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Chef Ming Tsai will probably use chicken thighs for his entry in the Great American Family Dinner Challenge in D.C. tonight.

Preparing a healthy dinner for four people in half an hour — on just a $10 budget — sounds like a challenge straight out of “Top Chef.” This set of constraints is a daily reality for many families on food stamps.

“But it’s not as hard as you’d think,” says chef Ming Tsai of Blue Ginger in Wellesley, Mass. He’ll prove it tonight at the Omni-Shoreham, where he’ll be joined by three other James Beard Award-winners, including “Top Chef” judge Tom Colicchio, for the Great American Family Dinner Challenge.

Although Tsai can’t spill the beans on what exactly he’ll be serving, there’s a high probability of chicken thighs. “I eat them all of the time. It’s a delicious piece of meat,” he says. So it’s a bonus that if you buy them in bulk, bone-in, you can get them for next to nothing. Other ingredients he recommends for getting a ton of nutrition and taste for your buck: Greek yogurt and quinoa, both of which he always has in his home kitchen.

Nothing will be prepped ahead of time for the challenge, so 30 minutes is all the chefs are going to get. That’s critical for Tsai, who wants the families judging the food to realize they can make these same meals at home. “You don’t have to be an incredible chef, and you don’t need two hours. I don’t have two hours,” he says.

Tsai suggests using lazy Sundays to lay the groundwork for a week of dinners. “Get a bag of onions, dice them up and caramelize them. Add some garlic, cool and store,” he says. Then when you’re making tomato sauce on Tuesday, you don’t need to get out a cutting board. He’s also a fan of making too much. For Thanksgiving, for instance, he buys a turkey twice as big as necessary so he can use leftovers for sandwiches, soups and other meals.

In recent years, he’s found simple ways to make his own family celebrations healthier. “I used to be more excessive with fats, and did three to four proteins for a big meal. You don’t need to do that. It’s all about the sides anyway,” says Tsai, who’s also managed to tweak some of the standard dishes. His stuffing’s made with whole-grain bread, and the rice is now a 50/50 brown and white combo. “No one notices. You just have to soak the brown rice for an hour after you wash it,” he adds.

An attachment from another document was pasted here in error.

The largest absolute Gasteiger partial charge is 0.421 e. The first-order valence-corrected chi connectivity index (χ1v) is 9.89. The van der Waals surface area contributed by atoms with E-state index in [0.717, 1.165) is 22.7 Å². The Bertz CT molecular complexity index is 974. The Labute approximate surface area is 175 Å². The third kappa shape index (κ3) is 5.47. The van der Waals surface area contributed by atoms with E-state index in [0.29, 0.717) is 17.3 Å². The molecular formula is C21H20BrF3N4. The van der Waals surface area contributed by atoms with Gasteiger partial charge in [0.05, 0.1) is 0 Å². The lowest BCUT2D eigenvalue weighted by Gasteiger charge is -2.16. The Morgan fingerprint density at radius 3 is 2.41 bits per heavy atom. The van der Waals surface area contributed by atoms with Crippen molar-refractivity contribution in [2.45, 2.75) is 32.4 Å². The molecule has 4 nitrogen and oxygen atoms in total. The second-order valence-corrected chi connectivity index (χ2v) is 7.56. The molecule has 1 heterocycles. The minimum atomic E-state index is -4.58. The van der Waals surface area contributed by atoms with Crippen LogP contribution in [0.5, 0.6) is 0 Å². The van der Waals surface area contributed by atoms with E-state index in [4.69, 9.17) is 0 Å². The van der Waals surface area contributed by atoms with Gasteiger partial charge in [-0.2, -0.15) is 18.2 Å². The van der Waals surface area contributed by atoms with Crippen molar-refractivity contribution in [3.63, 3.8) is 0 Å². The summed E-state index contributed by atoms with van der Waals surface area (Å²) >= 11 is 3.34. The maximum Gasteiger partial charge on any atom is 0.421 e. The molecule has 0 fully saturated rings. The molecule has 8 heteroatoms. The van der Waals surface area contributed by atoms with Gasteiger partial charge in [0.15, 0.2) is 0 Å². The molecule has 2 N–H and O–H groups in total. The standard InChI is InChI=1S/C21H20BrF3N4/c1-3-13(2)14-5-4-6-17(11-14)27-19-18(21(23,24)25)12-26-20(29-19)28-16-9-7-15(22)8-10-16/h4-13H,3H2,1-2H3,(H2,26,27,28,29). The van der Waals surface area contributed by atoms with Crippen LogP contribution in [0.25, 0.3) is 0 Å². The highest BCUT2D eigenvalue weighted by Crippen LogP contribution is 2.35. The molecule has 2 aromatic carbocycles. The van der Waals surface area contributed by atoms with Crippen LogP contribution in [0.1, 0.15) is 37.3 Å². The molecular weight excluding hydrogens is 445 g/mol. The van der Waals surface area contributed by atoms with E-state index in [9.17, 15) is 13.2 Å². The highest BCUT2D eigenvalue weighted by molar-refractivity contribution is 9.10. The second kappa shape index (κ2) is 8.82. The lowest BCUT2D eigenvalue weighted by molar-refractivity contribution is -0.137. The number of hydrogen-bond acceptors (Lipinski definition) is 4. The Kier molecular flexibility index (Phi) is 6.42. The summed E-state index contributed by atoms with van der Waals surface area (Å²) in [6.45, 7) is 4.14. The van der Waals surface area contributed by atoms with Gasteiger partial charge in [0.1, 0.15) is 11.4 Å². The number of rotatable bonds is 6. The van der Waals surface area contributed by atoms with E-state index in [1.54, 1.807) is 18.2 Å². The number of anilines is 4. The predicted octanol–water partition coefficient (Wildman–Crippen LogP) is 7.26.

He’s also backed off the butter and salt, opting for lemon juice, olive oil and vinegar. Tsai’s secret weapon: soy sauce. You’ll end up adding less sodium than if you’d used salt because soy sauce has more flavor, he promises.

Deliciousness is essential to Tsai, who says chefs must teach others that healthy food can taste good — even to children. “The easiest way to get kids to eat broccoli, cauliflower or spinach is to start a pan with olive oil and sliced garlic. That smell in a pan has kids running. They don’t care what’s in it,” he says.

If parents take that lesson to heart, it’s clear to Tsai who will come out on top tonight. “When families learn they can do this, too, that’s the real win-win,” he says.

The Great American Family Dinner Challenge is part of the Partnership for a Healthier America’s inaugural (and already sold-out) “Building a Healthier Future” Summit, which will feature keynote speaker Michelle Obama. The chefs in charge of tonight’s banquet face another challenge: The meal will cost just $4.50 per person, the amount the average family spends on dinner.

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